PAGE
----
Insurance companies necessarily insure only a subset of the population. If your risk pool is smaller than everybody, then the best thing you can do to improve profits is to get rid of bad risks. On the other hand, if your risk pool is everybody, prevention becomes the best way to spend less money.
The forces that drive private companies means that better risk assessment will necessarily cause private insurance to cease functioning as insurance, i.e. as a way of diluting risk. We can try to patch that with regulations and fixes, but the underlying gravity will always work in the same direction.
The forces that drive national (or, in some future enlightened age, global) insurance will mean that we have to come to grips with the issues around prevention. Specifically, how much prevention is it morally justifiable to require? And how much is practically feasible? (I suspect the answer to the last question is “none” at the level of the individual.) The underlying forces will push this system toward using knowledge to avoid disease. That could lead either to a totalitarian, webcam-in-every-fridge situation, or social policies that tend to result in health, like creating lots of parks and exercise opportunities. Or both.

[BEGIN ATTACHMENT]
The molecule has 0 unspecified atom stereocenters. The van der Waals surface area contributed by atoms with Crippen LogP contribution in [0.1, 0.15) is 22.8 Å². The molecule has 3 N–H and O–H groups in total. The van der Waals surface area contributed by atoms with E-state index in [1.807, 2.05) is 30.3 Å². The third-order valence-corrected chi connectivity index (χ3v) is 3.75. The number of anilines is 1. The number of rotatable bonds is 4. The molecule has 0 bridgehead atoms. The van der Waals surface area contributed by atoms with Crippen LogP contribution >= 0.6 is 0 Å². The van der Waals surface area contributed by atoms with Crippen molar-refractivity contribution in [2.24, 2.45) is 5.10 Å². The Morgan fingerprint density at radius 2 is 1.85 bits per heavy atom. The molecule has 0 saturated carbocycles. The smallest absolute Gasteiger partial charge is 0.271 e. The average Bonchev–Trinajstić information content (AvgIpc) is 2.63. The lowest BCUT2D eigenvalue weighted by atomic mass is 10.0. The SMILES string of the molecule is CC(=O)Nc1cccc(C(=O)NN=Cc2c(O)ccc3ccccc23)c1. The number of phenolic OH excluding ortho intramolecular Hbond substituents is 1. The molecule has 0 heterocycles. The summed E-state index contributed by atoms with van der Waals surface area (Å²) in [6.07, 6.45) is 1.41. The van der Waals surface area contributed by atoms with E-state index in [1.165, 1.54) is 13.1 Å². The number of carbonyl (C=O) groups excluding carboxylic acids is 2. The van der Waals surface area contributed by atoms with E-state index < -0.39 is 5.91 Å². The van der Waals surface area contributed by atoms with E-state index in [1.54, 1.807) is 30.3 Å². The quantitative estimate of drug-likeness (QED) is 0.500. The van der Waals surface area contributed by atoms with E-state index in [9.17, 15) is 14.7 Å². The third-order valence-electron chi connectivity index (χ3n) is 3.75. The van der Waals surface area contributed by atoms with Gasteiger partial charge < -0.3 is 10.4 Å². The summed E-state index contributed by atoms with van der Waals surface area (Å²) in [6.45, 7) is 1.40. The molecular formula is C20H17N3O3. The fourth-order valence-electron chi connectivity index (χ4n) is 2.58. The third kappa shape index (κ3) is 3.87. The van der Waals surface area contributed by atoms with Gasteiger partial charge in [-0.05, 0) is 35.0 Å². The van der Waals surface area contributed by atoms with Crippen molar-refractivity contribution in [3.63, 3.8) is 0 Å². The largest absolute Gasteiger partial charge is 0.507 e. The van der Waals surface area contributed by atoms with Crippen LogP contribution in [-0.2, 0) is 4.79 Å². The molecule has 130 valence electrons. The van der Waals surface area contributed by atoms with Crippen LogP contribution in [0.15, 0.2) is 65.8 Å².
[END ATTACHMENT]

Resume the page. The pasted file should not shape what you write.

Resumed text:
So what gene chips mean is that our choices are now much starker. Gene chips can make the current unwieldy private insurance model completely unworkable. They’re going to make us decide: Do we want a “free market” for insurance companies? Or do we want health care? We won’t have both.